On the City Council's agenda for Monday night is an information report ("paper") on the sobering center the City hopes one day to have, likely, but not necessarily, somewhere in CANDO, modeled on the one in Grant's Pass. Interestingly, the City projects that the center's annual operating costs will be more than twice ($600-$700K) what Grant's Pass says its annual operating costs are ($250K-$300K). The centers look to be about the same size, so its not clear what, other than location, makes the Salem center cost so much more.
Oregon law established community action agencies as the delivery system for all federal anti-poverty funds, making MWVCAA the "lead agency" for our local continuum of care, they've not got a good track record. For one thing, they don't plan, or they don't plan effectively, which means they tend to make decisions in crisis mode, like when the lease is up, the money is gone, a deadline looms, or freezing temperatures are forecast. As the public's partner, they lack transparency and accountability. That's somewhat the fault of the City, the larger community, and, of course, the MWVCAA board, for not expecting more from our "lead agency" than we do. But, is it really that hard to publish the occasional program management report?
For a long time, we didn't even know such reports existed. However, federal regulations effective last fall required the meetings of Head Start governing bodies (e.g., the MWVCAA board), to be made public, including access to meeting materials. Before, the only way we were likely to hear about a program involving MWVCAA was a casual oral "update" at some meeting, or through one of its partners, e.g., this report from the Salem Housing Authority on the Veterans' Rental Assistance Program or VRAP. Now, however, we know we can go to MWVCAA board meetings and ask for their reports. We can learn, for instance, that VRAP fell short of the goal to house 42 veterans with serious mental illness by June 30, by about half. (We'd like to link to that report, so readers could see for themselves what's going on with VRAP and MWVCAA's many other programs, but MWVCAA hasn't posted it.) It's not that they don't want to, it's that they somehow can't manage it.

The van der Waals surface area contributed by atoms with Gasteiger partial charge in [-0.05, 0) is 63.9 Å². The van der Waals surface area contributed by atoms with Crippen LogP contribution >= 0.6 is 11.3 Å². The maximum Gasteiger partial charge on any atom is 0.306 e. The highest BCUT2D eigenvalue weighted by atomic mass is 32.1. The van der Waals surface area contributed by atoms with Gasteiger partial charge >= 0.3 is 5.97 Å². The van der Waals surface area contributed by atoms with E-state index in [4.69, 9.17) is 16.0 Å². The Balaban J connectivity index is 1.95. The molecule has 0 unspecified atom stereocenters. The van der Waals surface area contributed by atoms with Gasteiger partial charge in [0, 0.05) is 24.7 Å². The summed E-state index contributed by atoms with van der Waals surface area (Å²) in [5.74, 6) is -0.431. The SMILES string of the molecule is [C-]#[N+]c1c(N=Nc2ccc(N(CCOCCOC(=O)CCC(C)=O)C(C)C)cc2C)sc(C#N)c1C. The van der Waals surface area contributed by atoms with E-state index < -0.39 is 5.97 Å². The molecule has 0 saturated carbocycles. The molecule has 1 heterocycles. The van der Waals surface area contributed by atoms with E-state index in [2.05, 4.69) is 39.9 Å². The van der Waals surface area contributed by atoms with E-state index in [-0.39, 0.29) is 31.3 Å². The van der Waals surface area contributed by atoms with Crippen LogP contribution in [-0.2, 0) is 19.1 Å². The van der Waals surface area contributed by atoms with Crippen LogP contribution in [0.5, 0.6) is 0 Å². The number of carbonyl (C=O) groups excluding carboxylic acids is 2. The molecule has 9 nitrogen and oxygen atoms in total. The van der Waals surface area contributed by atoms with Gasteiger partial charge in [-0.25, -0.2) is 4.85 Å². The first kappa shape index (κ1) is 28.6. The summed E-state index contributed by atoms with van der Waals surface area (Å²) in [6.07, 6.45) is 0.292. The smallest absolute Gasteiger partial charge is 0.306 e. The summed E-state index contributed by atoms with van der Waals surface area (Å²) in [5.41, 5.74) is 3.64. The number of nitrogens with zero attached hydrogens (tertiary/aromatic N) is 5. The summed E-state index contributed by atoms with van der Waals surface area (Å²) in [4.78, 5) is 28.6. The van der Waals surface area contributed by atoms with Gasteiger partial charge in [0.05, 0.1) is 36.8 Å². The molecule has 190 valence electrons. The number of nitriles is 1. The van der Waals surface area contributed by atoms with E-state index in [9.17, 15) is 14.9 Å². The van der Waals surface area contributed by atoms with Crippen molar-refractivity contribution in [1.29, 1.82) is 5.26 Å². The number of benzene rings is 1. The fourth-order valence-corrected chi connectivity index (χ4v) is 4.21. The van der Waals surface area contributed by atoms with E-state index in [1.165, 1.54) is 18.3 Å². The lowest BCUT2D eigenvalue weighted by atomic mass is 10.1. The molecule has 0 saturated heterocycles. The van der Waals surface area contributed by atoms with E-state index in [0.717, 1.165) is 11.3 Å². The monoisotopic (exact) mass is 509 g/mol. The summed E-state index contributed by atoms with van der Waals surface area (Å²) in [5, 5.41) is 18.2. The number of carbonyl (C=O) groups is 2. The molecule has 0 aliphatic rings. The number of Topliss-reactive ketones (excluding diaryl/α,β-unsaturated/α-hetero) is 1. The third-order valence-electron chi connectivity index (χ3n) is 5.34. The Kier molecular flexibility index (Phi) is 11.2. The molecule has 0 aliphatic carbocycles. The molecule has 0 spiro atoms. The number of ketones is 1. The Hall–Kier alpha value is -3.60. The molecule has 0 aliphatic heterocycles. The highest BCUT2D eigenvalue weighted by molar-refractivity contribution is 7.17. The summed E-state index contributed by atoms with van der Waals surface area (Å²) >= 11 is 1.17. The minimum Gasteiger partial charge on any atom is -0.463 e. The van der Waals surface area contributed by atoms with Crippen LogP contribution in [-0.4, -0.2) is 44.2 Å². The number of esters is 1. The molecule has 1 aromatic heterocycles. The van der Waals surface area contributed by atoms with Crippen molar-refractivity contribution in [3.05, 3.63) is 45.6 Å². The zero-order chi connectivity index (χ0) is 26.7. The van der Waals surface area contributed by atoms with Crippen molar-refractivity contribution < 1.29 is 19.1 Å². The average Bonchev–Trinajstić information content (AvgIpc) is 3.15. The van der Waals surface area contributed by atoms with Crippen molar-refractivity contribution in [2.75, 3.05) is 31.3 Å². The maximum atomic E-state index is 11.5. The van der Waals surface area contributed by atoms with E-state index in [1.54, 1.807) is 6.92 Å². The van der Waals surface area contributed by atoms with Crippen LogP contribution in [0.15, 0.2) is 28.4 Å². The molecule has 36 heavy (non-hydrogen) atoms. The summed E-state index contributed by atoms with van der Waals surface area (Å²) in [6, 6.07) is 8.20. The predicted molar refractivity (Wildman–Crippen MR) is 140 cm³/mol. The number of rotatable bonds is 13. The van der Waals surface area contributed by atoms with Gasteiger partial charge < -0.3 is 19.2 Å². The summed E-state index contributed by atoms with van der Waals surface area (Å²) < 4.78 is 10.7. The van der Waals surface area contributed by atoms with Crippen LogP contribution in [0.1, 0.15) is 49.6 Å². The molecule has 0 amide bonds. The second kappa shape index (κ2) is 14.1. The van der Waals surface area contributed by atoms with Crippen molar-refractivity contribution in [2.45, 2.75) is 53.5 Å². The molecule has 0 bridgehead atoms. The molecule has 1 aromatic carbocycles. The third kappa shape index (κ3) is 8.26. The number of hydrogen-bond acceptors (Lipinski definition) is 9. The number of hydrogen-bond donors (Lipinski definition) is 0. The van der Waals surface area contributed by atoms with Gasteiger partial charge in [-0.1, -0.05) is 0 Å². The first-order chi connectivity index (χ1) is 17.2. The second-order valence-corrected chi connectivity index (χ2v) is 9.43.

Dallas Community Resource Center in Polk County.
As if we needed reminding how challenging any of that will be, last Sunday night, a compressor on top of the Academy building, home to the Dallas Community Resource Center, decided to malfunction, and flood the sprinkler system on the third floor. The water, being water, eventually reached the lower floors, soaking walls, carpets, floors/sub-floors and anything absorbent in its way.
That's the sort of thing people don't plan for, and yet they must. The point is that hosting a resource center is major, major undertaking, even when it's well-planned, and contingencies are backed up by other county departments and a good property insurance policy. Put another way, the new toilets, mural and bench-free sidewalks might be as good as it's going to get downtown, at least any time soon.
In other (good) news:
The Housing Stability Council on Friday approved a "grant reservation in an amount up to $4,000,000.00 to Salem Housing Authority" to acquire and rehabilitate Yaquina Hall (and SouthFair Apartments, details at right.) Now that took some planning.
Speaking of which, the grass-roots effort to bring Polk County's Service Integration model to Marion County, has, thanks in large measure to the leadership of Sharon Heuer and Salem Health, succeeded in attracting strong applications for the pilot program from providers in the high school catchment areas of North Marion, Woodburn and North Salem high schools, as well as Santiam Hospital's commitment to a leadership/funding role in creating one or more teams in the canyon area, which Melissa Baurer will coordinate.
The Oregon legislature has sine died without passing HB 2004, which would have put limits on no-cause terminations, and made it even harder to find private rental housing for HRAP clients.
The Urban Development Department has hired Shelly Ehenger as Federal Programs Manager. Shelly has extensive experience running HUD/housing programs for Little Rock, Arkansas and Marion County. It's expected that, among her other duties, she will be working to implement the goals and recommendations of the City's Affordable Housing, Social Services and Homelessness strategic plan work group, as they relate to the City's Urban Development, Community Services and Housing Commission (CSHC) (see here at 3 or below). Based on the goals and recommendations they developed last April, which are expected to be adopted by the City Council, it seems the City is, finally, understanding the need for, and beginning to develop and implement a strategic approach to the problems of homelessness in this community, and this is a very positive development that we will be watching closely.
|AHSSH Council Work Group Recommendations at 3|